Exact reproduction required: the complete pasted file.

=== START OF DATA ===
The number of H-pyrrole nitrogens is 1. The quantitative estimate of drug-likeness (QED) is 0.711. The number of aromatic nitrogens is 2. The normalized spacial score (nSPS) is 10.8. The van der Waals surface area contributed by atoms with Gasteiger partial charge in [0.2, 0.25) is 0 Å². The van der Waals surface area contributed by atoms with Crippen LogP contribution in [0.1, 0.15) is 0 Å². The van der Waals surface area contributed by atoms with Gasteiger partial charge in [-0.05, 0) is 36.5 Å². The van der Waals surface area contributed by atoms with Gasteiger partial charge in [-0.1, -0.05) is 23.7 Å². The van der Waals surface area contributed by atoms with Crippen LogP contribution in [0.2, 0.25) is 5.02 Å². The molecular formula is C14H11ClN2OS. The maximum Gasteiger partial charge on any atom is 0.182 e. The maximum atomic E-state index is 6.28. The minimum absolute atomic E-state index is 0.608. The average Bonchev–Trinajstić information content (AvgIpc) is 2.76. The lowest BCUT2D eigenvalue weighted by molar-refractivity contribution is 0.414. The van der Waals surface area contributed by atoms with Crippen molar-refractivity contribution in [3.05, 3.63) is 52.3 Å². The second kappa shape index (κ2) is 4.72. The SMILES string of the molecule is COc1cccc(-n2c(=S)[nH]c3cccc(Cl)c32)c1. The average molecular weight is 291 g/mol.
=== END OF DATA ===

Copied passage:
The number of H-pyrrole nitrogens is 1. The quantitative estimate of drug-likeness (QED) is 0.711. The number of aromatic nitrogens is 2. The normalized spacial score (nSPS) is 10.8. The van der Waals surface area contributed by atoms with Gasteiger partial charge in [0.2, 0.25) is 0 Å². The van der Waals surface area contributed by atoms with Crippen LogP contribution in [0.1, 0.15) is 0 Å². The van der Waals surface area contributed by atoms with Gasteiger partial charge in [-0.05, 0) is 36.5 Å². The van der Waals surface area contributed by atoms with Gasteiger partial charge in [-0.1, -0.05) is 23.7 Å². The van der Waals surface area contributed by atoms with Crippen LogP contribution in [0.2, 0.25) is 5.02 Å². The molecular formula is C14H11ClN2OS. The maximum Gasteiger partial charge on any atom is 0.182 e. The maximum atomic E-state index is 6.28. The minimum absolute atomic E-state index is 0.608. The average Bonchev–Trinajstić information content (AvgIpc) is 2.76. The lowest BCUT2D eigenvalue weighted by molar-refractivity contribution is 0.414. The van der Waals surface area contributed by atoms with Crippen molar-refractivity contribution in [3.05, 3.63) is 52.3 Å². The second kappa shape index (κ2) is 4.72. The SMILES string of the molecule is COc1cccc(-n2c(=S)[nH]c3cccc(Cl)c32)c1. The average molecular weight is 291 g/mol.